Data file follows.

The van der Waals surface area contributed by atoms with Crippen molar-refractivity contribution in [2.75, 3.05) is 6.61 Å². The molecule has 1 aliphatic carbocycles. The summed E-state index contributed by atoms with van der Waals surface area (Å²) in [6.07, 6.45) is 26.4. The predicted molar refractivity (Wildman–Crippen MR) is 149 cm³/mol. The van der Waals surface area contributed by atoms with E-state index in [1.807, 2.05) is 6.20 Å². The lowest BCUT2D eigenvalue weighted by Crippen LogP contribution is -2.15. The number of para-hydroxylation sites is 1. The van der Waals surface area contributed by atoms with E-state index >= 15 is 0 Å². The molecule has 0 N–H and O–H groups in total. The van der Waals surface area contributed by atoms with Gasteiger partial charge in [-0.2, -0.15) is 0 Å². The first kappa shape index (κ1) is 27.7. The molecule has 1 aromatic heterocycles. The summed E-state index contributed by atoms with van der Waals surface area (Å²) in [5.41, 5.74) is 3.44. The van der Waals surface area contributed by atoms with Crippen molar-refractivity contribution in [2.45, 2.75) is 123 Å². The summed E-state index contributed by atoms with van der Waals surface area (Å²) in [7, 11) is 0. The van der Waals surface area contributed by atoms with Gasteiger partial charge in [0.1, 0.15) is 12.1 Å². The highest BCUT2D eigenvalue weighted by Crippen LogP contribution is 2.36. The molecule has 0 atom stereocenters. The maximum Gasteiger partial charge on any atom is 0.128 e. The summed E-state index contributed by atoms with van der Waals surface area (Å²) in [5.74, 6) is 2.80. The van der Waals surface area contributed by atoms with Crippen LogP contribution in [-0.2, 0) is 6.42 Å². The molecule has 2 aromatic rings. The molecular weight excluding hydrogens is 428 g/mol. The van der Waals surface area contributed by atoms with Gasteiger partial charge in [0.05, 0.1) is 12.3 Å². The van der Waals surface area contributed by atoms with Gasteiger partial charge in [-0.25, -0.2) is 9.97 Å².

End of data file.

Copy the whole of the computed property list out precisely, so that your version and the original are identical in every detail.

The van der Waals surface area contributed by atoms with Crippen molar-refractivity contribution in [2.75, 3.05) is 6.61 Å². The molecule has 1 aliphatic carbocycles. The summed E-state index contributed by atoms with van der Waals surface area (Å²) in [6.07, 6.45) is 26.4. The predicted molar refractivity (Wildman–Crippen MR) is 149 cm³/mol. The van der Waals surface area contributed by atoms with E-state index in [1.807, 2.05) is 6.20 Å². The lowest BCUT2D eigenvalue weighted by Crippen LogP contribution is -2.15. The number of para-hydroxylation sites is 1. The van der Waals surface area contributed by atoms with E-state index >= 15 is 0 Å². The molecule has 0 N–H and O–H groups in total. The van der Waals surface area contributed by atoms with Gasteiger partial charge in [-0.2, -0.15) is 0 Å². The first kappa shape index (κ1) is 27.7. The molecule has 1 aromatic heterocycles. The summed E-state index contributed by atoms with van der Waals surface area (Å²) in [5.41, 5.74) is 3.44. The van der Waals surface area contributed by atoms with Crippen molar-refractivity contribution in [2.45, 2.75) is 123 Å². The summed E-state index contributed by atoms with van der Waals surface area (Å²) in [7, 11) is 0. The van der Waals surface area contributed by atoms with Gasteiger partial charge in [0.1, 0.15) is 12.1 Å². The highest BCUT2D eigenvalue weighted by Crippen LogP contribution is 2.36. The molecule has 0 atom stereocenters. The maximum Gasteiger partial charge on any atom is 0.128 e. The summed E-state index contributed by atoms with van der Waals surface area (Å²) in [5.74, 6) is 2.80. The van der Waals surface area contributed by atoms with Crippen LogP contribution in [-0.2, 0) is 6.42 Å². The molecule has 2 aromatic rings. The molecular weight excluding hydrogens is 428 g/mol. The van der Waals surface area contributed by atoms with Gasteiger partial charge in [0.05, 0.1) is 12.3 Å². The van der Waals surface area contributed by atoms with Gasteiger partial charge in [-0.25, -0.2) is 9.97 Å².